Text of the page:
Format

Send to:

Choose Destination
See comment in PubMed Commons below
Hum Mutat. 2001 May;17(5):403-11.

Pendred syndrome, DFNB4, and PDS/SLC26A4 identification of eight novel mutations and possible genotype-phenotype correlations.

Author information

  • 1Department of Otolaryngology-Head and Neck Surgery, University of Iowa Hospitals and Clinics, Iowa City, Iowa, USA.

Abstract

Mutations in PDS (SLC26A4) cause both Pendred syndrome and DFNB4, two autosomal recessive disorders that share hearing loss as a common feature. The hearing loss is associated with temporal bone abnormalities, ranging from isolated enlargement of the vestibular aqueduct (dilated vestibular aqueduct, DVA) to Mondini dysplasia, a complex malformation in which the normal cochlear spiral of 2(1/2) turns is replaced by a hypoplastic coil of 1(1/2) turns. In Pendred syndrome, thyromegaly also develops, although affected persons usually remain euthyroid. We identified PDS mutations in the proband of 14 of 47 simplex families (30%) and nine of 11 multiplex families (82%) (P=0.0023). In all cases, mutations segregated with the disease state in multiplex families. Included in the 15 different PDS allele variants we found were eight novel mutations. The two most common mutations, T416P and IVS8+1G>A, were present in 22% and 30% of families, respectively. The finding of PDS mutations in five of six multiplex families with DVA (83%) and four of five multiplex families with Mondini dysplasia (80%) implies that mutations in this gene are the major genetic cause of these temporal anomalies. Comparative analysis of phenotypic and genotypic data supports the hypothesis that the type of temporal bone anomaly may depend on the specific PDS allele variant present.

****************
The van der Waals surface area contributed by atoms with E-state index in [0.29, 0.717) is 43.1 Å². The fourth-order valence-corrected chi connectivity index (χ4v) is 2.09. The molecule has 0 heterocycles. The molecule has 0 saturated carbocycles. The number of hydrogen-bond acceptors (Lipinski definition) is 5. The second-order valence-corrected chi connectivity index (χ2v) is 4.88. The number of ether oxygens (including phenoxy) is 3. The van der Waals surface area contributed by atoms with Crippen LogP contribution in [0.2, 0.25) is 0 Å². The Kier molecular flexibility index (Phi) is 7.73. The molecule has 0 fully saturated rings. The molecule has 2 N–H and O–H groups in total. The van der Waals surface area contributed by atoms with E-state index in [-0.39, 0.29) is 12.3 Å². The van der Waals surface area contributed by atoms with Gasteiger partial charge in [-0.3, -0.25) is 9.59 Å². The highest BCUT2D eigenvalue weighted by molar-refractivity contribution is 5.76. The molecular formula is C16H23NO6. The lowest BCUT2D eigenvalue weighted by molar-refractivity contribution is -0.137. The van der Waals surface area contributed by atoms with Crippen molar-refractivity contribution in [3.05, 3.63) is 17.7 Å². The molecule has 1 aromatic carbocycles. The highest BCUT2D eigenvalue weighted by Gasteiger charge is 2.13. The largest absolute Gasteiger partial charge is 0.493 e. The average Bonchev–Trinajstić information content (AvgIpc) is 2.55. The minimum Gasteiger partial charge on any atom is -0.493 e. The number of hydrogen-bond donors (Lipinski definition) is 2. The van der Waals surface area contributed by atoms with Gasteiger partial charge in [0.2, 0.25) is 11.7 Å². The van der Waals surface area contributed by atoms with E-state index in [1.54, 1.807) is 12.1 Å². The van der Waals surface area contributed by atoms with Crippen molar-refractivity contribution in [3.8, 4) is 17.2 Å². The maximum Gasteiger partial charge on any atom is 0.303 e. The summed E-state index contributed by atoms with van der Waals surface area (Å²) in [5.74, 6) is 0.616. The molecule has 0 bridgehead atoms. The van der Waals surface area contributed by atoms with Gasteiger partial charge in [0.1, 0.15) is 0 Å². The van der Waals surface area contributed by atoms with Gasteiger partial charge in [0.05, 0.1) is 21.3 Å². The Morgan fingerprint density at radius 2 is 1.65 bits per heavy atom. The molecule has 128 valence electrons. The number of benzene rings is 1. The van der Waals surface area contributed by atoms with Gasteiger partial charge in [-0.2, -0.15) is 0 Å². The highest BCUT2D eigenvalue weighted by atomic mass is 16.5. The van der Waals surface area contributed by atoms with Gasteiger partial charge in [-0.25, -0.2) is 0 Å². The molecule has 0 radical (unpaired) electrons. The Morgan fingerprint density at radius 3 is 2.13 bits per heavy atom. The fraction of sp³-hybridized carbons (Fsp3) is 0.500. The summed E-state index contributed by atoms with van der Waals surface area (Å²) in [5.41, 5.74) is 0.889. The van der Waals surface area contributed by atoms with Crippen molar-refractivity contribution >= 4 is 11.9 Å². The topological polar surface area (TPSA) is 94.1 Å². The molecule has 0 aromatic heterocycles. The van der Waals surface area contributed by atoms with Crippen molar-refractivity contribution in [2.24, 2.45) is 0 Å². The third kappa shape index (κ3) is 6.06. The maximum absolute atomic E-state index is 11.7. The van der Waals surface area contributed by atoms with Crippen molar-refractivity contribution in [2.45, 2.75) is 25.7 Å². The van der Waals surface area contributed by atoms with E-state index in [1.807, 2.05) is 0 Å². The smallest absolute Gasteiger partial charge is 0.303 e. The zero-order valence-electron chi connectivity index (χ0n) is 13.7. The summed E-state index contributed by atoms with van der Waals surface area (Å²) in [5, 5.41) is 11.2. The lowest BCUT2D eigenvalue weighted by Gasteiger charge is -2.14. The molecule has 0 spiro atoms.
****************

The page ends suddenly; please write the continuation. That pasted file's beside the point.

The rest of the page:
Copyright 2001 Wiley-Liss, Inc.

PMID:
11317356
[PubMed - indexed for MEDLINE]
PubMed Commons home

PubMed Commons

0 comments
How to join PubMed Commons

    Supplemental Content

    Full text links

    Icon for Wiley
    Loading ...
    Write to the Help Desk